Author: K. Sutton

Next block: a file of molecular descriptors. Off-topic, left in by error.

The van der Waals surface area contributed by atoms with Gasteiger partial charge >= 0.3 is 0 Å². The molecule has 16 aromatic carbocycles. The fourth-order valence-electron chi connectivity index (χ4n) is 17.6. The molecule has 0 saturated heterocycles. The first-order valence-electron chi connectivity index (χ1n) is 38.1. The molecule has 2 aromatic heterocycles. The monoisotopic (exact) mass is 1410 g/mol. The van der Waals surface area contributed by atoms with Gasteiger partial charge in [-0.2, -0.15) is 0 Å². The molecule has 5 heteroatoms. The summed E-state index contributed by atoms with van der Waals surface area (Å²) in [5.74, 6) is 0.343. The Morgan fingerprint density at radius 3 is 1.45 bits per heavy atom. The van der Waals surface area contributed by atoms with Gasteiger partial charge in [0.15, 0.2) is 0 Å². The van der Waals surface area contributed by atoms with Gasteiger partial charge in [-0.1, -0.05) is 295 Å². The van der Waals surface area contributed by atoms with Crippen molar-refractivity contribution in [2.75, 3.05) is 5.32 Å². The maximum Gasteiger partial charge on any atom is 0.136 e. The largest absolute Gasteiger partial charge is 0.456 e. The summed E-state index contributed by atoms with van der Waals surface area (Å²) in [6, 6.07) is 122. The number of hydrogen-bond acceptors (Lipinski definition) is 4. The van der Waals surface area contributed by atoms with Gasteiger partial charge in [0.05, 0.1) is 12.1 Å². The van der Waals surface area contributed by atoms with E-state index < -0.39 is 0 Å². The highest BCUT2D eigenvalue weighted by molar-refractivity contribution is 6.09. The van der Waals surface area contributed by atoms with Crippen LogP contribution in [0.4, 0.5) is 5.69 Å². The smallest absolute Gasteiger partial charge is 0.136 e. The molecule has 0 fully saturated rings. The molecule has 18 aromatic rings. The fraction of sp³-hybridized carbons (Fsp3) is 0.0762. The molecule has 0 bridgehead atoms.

This new edition of Sutton on Insurance Law makes a welcome return to the Thomson Reuters insurance practitioners’ library in 2014. The 4th edition builds on the authority and reputation of earlier editions of Sutton while covering the sweeping Australian developments in legislation, regulation and case law since the last edition was published in 1999. As with previous editions, the text contains discussion of the most important English and Australian cases, thereby emphasising that the Insurance Contracts Act 1984 (Cth) is far from a comprehensive code and that many issues of principle as well as of interpretation remain firmly within the province of the common law. The partnership of Professor Robert Merkin and Ian Enright, under the Honourable Michael Kirby’s consulting editorship, gives authoritative structure and detail to this account of modern Australian insurance law. The background and credentials of the authors infuse the work with insights into Australian issues from a contrast and comparison of current Australian and English law. The ordered structure reflects the issues that arise in a modern insurance contract, integrating legislation, regulation and case law around current commercial issues. The clear and practical style makes the work a rich resource for lawyers and insurance market practitioners. Taking a new approach which will assist readers, the authors have attempted to focus the discussion on the practical implications of regulatory and judicial development. Key features : The text plots a clear path through the multitude of conflicting approaches to the nature of insurance, following the golden thread of the indemnity principle, from sales warranties through financial reinsurance to credit default swaps. There is a detailed account of insurance regulation in Australia which reflects the legislation, regulatory standards and guidelines as well as current market practice. The book tracks the blurring of prudential and market conduct regulation against the divergent attractions of the Ratings Agencies and Self Regulation in the context of the international influences from the US and Europe. A new chapter on intermediaries and selling insurance blends the common law, the ghosts of the Insurance Agents and Brokers Act and the current financial services law into an account of the activities, regulation, role and retainer of an intermediary in their commercial context (while also considering the consequences of the agency: contracts, liability and insurance). The material on the duty of utmost good faith, heavily amended as a result of the Insurance Contracts Amendment Act 2013, is split into two chapters: one on the general principle of utmost good faith; and the other on the specific application of the principle to pre-contract disclosure and representations by the potential assured. The chapter on illegality has been entirely recast, and there is a new chapter on loss of rights. As regards losses and claims, there is substantial new material on the presentation of claims to insurers, and on the measure of indemnity: there have been major case law developments in these fields, and the text brings out the increased significance of issues such as causation aggregation and mitigation of loss. New chapters on major types of insurance contracts The new chapters on the major types of insurance contracts: life, property, marine, liability and reinsurance enhance this authoritative and accessible text. The life insurance chapter captures the essentials for the lawyer in modern types of cover – the risk covers: life, terminal illness, trauma and TPD, looking at: Individual and group insurance Insurance in superannuation The new section 29 The future of TPD Suicide and mental illness Illegality Subrogation on risk products Life reinsurance The property chapter analyses: All risks cover Insure perils Exclusions Transit and fidelity insurance Business interruption Sale and purchase of land First party motor cover The marine chapter traces the history of marine insurance and with references to the Marine Insurance Act 1909 (Cth). There are relatively few Australian authorities so this discussion is complemented with coverage of the changes occurring in the last decade which has seen a transformation of marine principles by the English courts, affecting issues such as causation, perils of the seas, piracy and inherent vice. The liability chapter gives a new breadth and depth to the last edition’s treatment with an authoritative Anglo-Australian approach to the coverage and claims issues in the modern law on public liability, product liability, Directors and Officers Insurance and professional indemnity. The comprehensive reinsurance chapter traces the anatomy of a reinsurance agreement from formation to dispute resolution. Topics include: Definition of reinsurance Formation of reinsurance contracts Terms, their genesis and meaning Losses, claims and settlements This new edition of “Sutton on Insurance Law” will be an essential resource for all insurance lawyers and business professionals involved in this area of law.